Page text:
SCALE 2023

Translation of Conversational Speech

June 12th to  August 11th 


Speech translation has been a holy grail in human language technology for several decades; it was specifically called out by Bill Clinton during the 2000 State of the Union Address: “Soon researchers will bring us devices that can translate foreign languages as fast as you can talk”. Recent advances in deep learning have finally resulted in significant improvements in this technology, but research has been concentrated in two scenarios: (a) translation of public speeches in formal settings (e.g., TED Talks, Parliamentary speech) and (b) real-time interpretation.

SCALE’23 will focus on translation in informal conversational speech. In contrast to prepared addresses, translation of interpersonal conversations is challenging due to differences in acoustics, disfluencies, speaking style, vocabulary, and dialectal variation. In real-time interpretation a key objective is minimizing decoding latency, however, we plan to focus on improving translation accuracy.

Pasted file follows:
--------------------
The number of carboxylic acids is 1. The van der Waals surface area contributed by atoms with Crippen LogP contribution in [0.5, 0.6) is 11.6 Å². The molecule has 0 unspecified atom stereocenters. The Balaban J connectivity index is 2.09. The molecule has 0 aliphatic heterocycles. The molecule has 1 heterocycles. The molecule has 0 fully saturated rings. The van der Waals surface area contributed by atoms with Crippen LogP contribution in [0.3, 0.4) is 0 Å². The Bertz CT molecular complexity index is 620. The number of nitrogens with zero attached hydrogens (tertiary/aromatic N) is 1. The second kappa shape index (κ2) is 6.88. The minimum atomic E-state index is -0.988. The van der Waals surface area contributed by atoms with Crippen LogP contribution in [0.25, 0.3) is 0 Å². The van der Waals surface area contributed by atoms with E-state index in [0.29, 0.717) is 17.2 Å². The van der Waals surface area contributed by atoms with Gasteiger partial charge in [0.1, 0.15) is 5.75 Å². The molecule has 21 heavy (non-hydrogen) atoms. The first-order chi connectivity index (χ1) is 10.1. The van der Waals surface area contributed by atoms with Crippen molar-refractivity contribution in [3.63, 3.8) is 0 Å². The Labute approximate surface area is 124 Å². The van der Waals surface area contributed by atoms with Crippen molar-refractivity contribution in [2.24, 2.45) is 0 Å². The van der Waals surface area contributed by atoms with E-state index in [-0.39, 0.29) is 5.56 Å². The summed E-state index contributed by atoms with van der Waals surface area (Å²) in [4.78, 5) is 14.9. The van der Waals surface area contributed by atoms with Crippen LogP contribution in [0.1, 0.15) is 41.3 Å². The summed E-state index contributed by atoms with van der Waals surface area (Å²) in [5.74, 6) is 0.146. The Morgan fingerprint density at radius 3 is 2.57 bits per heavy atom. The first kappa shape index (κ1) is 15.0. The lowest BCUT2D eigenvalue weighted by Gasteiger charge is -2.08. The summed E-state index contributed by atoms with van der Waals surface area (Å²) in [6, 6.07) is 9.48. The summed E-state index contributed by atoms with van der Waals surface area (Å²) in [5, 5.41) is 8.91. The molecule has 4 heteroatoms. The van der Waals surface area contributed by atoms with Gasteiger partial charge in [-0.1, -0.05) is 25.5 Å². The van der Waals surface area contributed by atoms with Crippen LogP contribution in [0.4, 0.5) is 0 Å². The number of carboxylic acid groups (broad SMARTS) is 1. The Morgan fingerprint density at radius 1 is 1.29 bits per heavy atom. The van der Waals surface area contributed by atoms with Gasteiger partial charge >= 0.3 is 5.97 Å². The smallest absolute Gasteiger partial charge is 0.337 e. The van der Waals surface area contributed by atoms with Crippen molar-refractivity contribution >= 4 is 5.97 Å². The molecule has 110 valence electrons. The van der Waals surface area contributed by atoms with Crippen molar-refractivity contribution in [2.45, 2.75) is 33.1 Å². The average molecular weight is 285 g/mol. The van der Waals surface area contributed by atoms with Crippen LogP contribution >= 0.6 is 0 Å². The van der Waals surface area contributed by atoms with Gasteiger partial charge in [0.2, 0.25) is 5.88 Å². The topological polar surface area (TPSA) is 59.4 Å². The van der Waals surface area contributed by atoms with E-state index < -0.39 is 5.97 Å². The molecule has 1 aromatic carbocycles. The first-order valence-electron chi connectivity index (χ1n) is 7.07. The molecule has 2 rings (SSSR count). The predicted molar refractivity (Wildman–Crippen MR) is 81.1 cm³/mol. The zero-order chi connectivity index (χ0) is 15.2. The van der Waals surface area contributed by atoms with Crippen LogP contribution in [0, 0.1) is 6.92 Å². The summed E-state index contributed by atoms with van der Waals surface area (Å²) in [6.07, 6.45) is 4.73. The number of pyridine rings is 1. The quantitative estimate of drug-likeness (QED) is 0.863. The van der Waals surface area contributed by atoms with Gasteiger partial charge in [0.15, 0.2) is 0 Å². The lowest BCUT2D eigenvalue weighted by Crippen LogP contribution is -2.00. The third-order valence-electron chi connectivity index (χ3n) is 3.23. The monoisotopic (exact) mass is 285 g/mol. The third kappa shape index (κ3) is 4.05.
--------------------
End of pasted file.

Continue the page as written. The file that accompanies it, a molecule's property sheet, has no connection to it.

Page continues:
Our goals at the workshop are to understand how current state-of-the-art technologies work for translation of conversational speech, identify the open areas of research unique to this scenario, and to advance research in this field. Research areas that we will explore include:

  • End-to-End architectures for neural speech translation (e.g., using tools like ESPNet) when 100+ hours of foreign speech with transcriptions and English translations are available. We have such data in some languages, such as the Fisher Spanish translations and the IWSLT 2022 Tunisian Arabic shared task.
  • Adapting cascaded systems that perform speech recognition and translation separately, to improve resulting translations. This is important in the common case where training data for the component technologies is available, but there is less data than is needed for a successful end-to-end approach.
  • Leveraging pretrained multimodal and multilingual representations (e.g., wav2vec 2.0, data2vec, mBART, etc…)
  • Data augmentation techniques, including synthetically generated audio, synthetically generated translations, and semi-supervised methods.
  • We will focus on translation into English text, however, research in multilingual / multisource models is of interest.

Human Language Technology Center of Excellence